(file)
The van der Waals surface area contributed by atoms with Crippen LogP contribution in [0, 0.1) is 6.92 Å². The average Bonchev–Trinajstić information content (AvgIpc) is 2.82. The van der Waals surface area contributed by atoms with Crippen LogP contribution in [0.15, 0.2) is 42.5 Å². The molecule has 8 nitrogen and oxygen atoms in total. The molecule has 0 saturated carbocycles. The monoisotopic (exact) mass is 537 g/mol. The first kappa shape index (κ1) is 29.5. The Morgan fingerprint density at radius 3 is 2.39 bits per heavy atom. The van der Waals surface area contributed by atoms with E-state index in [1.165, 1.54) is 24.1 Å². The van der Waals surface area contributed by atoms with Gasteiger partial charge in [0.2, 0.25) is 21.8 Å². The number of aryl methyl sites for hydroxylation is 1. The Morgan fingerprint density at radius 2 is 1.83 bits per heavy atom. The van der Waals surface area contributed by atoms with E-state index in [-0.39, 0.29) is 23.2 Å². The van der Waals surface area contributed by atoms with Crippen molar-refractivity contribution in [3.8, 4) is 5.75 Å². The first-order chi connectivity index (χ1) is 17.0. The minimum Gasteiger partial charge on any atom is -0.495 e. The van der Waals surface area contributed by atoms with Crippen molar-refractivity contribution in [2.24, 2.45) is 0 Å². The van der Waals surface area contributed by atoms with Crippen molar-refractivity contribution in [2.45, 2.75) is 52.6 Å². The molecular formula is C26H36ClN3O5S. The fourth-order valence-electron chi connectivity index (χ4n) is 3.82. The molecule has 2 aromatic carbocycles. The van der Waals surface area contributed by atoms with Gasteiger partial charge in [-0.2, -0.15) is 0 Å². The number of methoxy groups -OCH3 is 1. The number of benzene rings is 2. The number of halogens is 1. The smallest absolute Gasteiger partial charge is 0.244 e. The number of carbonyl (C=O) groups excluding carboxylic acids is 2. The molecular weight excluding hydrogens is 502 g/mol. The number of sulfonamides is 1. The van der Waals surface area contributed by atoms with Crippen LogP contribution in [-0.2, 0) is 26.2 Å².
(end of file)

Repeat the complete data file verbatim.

The van der Waals surface area contributed by atoms with Crippen LogP contribution in [0, 0.1) is 6.92 Å². The average Bonchev–Trinajstić information content (AvgIpc) is 2.82. The van der Waals surface area contributed by atoms with Crippen LogP contribution in [0.15, 0.2) is 42.5 Å². The molecule has 8 nitrogen and oxygen atoms in total. The molecule has 0 saturated carbocycles. The monoisotopic (exact) mass is 537 g/mol. The first kappa shape index (κ1) is 29.5. The Morgan fingerprint density at radius 3 is 2.39 bits per heavy atom. The van der Waals surface area contributed by atoms with E-state index in [1.165, 1.54) is 24.1 Å². The van der Waals surface area contributed by atoms with Gasteiger partial charge in [0.2, 0.25) is 21.8 Å². The number of aryl methyl sites for hydroxylation is 1. The Morgan fingerprint density at radius 2 is 1.83 bits per heavy atom. The van der Waals surface area contributed by atoms with E-state index in [-0.39, 0.29) is 23.2 Å². The van der Waals surface area contributed by atoms with Crippen molar-refractivity contribution in [3.8, 4) is 5.75 Å². The first-order chi connectivity index (χ1) is 17.0. The minimum Gasteiger partial charge on any atom is -0.495 e. The van der Waals surface area contributed by atoms with Crippen molar-refractivity contribution in [2.24, 2.45) is 0 Å². The van der Waals surface area contributed by atoms with Crippen molar-refractivity contribution in [2.45, 2.75) is 52.6 Å². The molecular formula is C26H36ClN3O5S. The fourth-order valence-electron chi connectivity index (χ4n) is 3.82. The molecule has 2 aromatic carbocycles. The van der Waals surface area contributed by atoms with Gasteiger partial charge in [-0.2, -0.15) is 0 Å². The number of methoxy groups -OCH3 is 1. The number of benzene rings is 2. The number of halogens is 1. The smallest absolute Gasteiger partial charge is 0.244 e. The number of carbonyl (C=O) groups excluding carboxylic acids is 2. The molecular weight excluding hydrogens is 502 g/mol. The number of sulfonamides is 1. The van der Waals surface area contributed by atoms with Crippen LogP contribution in [-0.2, 0) is 26.2 Å².